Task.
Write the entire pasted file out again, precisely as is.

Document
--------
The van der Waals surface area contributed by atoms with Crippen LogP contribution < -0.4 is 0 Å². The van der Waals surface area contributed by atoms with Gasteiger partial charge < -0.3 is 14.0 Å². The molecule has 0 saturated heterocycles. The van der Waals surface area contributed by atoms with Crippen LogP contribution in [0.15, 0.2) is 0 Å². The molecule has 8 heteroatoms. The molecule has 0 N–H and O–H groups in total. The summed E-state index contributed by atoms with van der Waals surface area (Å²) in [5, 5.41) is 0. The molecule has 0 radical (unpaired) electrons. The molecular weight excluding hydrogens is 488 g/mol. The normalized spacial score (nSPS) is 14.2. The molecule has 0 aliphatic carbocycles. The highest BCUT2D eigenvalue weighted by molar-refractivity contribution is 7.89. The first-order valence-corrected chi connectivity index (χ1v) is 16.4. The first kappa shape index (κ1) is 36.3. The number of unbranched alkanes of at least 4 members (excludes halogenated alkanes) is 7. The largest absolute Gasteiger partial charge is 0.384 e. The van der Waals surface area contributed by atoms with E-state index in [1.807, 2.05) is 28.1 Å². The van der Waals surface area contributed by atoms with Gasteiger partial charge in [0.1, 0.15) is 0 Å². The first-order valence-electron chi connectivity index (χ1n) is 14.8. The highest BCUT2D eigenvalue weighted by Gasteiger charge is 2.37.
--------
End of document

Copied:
The van der Waals surface area contributed by atoms with Crippen LogP contribution < -0.4 is 0 Å². The van der Waals surface area contributed by atoms with Gasteiger partial charge < -0.3 is 14.0 Å². The molecule has 0 saturated heterocycles. The van der Waals surface area contributed by atoms with Crippen LogP contribution in [0.15, 0.2) is 0 Å². The molecule has 8 heteroatoms. The molecule has 0 N–H and O–H groups in total. The summed E-state index contributed by atoms with van der Waals surface area (Å²) in [5, 5.41) is 0. The molecule has 0 radical (unpaired) electrons. The molecular weight excluding hydrogens is 488 g/mol. The normalized spacial score (nSPS) is 14.2. The molecule has 0 aliphatic carbocycles. The highest BCUT2D eigenvalue weighted by molar-refractivity contribution is 7.89. The first-order valence-corrected chi connectivity index (χ1v) is 16.4. The first kappa shape index (κ1) is 36.3. The number of unbranched alkanes of at least 4 members (excludes halogenated alkanes) is 7. The largest absolute Gasteiger partial charge is 0.384 e. The van der Waals surface area contributed by atoms with E-state index in [1.807, 2.05) is 28.1 Å². The van der Waals surface area contributed by atoms with Gasteiger partial charge in [0.1, 0.15) is 0 Å². The first-order valence-electron chi connectivity index (χ1n) is 14.8. The highest BCUT2D eigenvalue weighted by Gasteiger charge is 2.37.